In this week’s Torah reading we have the description of afflictions which may beset man, the examinations by the kohen, and the laws of the quarantine, if necessary. The Mishnah teaches that “all afflictions one sees, except his own.” No man examines his own afflictions; another must do this. The Torah describes physical disease, but the physical meaning does not exhaust the implications of these laws. The Mishnah’s teaching is especially apt.

Afflictions, moral shortcomings, are obvious and readily condemned in another. We are sensitive to the grossness of another’s poor manners, repelled by arrogance, shocked by stinginess, dismayed by that No fault escapes detection and forthright denunciation. “All afflictions man sees . . .”fellow’s insufferable complacency. We are struck with the full force of the repulsiveness of his poor character traits and moral deficiencies. Our clarity of vision, our objectivity, our courage and candor in denouncing shortcomings “right to his face” is a source of considerable pride to many of us. No fault escapes detection and forthright denunciation. “All afflictions man sees . . .”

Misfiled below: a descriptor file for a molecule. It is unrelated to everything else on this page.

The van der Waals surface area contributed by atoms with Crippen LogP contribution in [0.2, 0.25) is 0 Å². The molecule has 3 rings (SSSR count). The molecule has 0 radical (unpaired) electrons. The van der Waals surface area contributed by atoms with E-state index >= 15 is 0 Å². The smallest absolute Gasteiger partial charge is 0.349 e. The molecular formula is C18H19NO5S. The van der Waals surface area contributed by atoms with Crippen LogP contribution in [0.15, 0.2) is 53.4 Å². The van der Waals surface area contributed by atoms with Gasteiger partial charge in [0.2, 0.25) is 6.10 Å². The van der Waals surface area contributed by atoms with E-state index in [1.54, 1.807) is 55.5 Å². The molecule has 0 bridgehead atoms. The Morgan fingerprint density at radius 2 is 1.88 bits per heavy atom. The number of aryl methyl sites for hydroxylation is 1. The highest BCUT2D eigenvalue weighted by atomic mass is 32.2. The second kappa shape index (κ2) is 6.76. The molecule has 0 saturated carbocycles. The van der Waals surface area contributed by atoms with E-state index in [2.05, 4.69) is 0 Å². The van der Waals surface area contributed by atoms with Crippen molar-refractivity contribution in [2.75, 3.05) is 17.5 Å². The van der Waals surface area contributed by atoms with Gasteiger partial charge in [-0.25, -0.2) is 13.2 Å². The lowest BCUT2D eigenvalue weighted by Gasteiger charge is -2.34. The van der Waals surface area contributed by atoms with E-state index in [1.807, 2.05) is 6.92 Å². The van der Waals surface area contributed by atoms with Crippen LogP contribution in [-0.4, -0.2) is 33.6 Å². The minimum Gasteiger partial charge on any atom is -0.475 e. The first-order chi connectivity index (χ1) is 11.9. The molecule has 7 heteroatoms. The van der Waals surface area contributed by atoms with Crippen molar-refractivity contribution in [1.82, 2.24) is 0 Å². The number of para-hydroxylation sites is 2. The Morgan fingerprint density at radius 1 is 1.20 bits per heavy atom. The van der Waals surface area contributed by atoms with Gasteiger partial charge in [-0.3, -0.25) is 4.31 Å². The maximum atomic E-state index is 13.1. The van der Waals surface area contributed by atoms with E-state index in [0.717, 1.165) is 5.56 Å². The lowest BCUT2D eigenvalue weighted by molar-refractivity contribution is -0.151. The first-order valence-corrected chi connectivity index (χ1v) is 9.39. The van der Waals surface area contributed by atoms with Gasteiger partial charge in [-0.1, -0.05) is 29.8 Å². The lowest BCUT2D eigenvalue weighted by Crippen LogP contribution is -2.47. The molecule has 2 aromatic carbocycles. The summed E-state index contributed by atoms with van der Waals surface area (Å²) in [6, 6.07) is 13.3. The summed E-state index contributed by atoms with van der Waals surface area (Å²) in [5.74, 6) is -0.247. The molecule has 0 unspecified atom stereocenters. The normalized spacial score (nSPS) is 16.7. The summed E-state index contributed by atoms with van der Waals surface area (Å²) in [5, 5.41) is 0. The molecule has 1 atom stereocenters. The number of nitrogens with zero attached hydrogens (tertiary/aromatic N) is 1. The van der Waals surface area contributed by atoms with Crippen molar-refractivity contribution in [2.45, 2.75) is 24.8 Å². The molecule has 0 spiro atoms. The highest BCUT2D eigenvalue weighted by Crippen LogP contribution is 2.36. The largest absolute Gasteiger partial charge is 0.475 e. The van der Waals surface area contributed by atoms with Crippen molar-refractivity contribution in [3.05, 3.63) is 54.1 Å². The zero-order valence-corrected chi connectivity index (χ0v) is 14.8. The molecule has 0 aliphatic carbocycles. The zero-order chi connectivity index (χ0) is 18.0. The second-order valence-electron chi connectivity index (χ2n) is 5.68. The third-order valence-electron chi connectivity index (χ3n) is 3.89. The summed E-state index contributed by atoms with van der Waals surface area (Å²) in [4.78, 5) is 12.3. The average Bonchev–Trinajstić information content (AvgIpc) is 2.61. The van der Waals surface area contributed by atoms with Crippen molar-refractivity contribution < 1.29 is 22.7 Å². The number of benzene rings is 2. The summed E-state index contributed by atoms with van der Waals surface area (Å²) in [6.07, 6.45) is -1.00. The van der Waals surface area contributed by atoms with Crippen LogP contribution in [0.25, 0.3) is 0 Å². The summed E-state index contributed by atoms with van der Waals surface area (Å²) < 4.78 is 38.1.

But must we carry the burden of constantly correcting everyone’s failings on our shoulders? Will we be forgiven if we ignore others’ afflictions for a while as we examine our own? May our spiritual ministrations be directed toward ourselves, just for a while? This selfishness may be exercised with impunity. Let’s be selfless, if we must, in more mundane affairs.